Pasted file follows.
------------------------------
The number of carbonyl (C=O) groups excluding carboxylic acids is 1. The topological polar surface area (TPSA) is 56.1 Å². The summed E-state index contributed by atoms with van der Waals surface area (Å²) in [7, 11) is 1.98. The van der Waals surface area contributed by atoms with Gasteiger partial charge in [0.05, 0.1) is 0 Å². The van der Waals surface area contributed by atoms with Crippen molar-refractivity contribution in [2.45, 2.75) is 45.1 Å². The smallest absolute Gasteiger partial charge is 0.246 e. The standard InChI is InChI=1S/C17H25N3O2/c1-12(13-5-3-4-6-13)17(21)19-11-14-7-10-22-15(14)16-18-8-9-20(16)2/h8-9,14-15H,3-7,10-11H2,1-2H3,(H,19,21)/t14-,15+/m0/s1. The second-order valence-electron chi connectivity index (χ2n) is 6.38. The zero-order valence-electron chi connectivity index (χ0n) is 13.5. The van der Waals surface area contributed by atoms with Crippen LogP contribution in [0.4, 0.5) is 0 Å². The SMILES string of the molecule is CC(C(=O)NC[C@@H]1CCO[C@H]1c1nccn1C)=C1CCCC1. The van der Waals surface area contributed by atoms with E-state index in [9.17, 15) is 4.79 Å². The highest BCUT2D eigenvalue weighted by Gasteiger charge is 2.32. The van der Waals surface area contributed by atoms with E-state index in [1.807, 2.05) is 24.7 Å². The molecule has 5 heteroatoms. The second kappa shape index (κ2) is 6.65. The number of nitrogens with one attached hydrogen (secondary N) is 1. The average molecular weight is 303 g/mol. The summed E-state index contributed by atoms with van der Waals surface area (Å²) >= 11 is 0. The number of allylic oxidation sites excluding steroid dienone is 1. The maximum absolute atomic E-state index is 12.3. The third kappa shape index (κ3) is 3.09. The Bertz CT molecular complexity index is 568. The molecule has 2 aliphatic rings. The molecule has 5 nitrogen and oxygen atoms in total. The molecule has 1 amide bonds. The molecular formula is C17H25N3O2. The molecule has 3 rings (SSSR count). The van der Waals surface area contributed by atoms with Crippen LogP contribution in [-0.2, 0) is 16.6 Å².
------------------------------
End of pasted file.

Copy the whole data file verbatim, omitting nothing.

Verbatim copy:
The number of carbonyl (C=O) groups excluding carboxylic acids is 1. The topological polar surface area (TPSA) is 56.1 Å². The summed E-state index contributed by atoms with van der Waals surface area (Å²) in [7, 11) is 1.98. The van der Waals surface area contributed by atoms with Gasteiger partial charge in [0.05, 0.1) is 0 Å². The van der Waals surface area contributed by atoms with Crippen molar-refractivity contribution in [2.45, 2.75) is 45.1 Å². The smallest absolute Gasteiger partial charge is 0.246 e. The standard InChI is InChI=1S/C17H25N3O2/c1-12(13-5-3-4-6-13)17(21)19-11-14-7-10-22-15(14)16-18-8-9-20(16)2/h8-9,14-15H,3-7,10-11H2,1-2H3,(H,19,21)/t14-,15+/m0/s1. The second-order valence-electron chi connectivity index (χ2n) is 6.38. The zero-order valence-electron chi connectivity index (χ0n) is 13.5. The van der Waals surface area contributed by atoms with Crippen LogP contribution in [0.4, 0.5) is 0 Å². The SMILES string of the molecule is CC(C(=O)NC[C@@H]1CCO[C@H]1c1nccn1C)=C1CCCC1. The van der Waals surface area contributed by atoms with E-state index in [9.17, 15) is 4.79 Å². The highest BCUT2D eigenvalue weighted by Gasteiger charge is 2.32. The van der Waals surface area contributed by atoms with E-state index in [1.807, 2.05) is 24.7 Å². The molecule has 5 heteroatoms. The second kappa shape index (κ2) is 6.65. The number of nitrogens with one attached hydrogen (secondary N) is 1. The average molecular weight is 303 g/mol. The summed E-state index contributed by atoms with van der Waals surface area (Å²) >= 11 is 0. The number of allylic oxidation sites excluding steroid dienone is 1. The maximum absolute atomic E-state index is 12.3. The third kappa shape index (κ3) is 3.09. The Bertz CT molecular complexity index is 568. The molecule has 2 aliphatic rings. The molecule has 5 nitrogen and oxygen atoms in total. The molecule has 1 amide bonds. The molecular formula is C17H25N3O2. The molecule has 3 rings (SSSR count). The van der Waals surface area contributed by atoms with Crippen LogP contribution in [-0.2, 0) is 16.6 Å².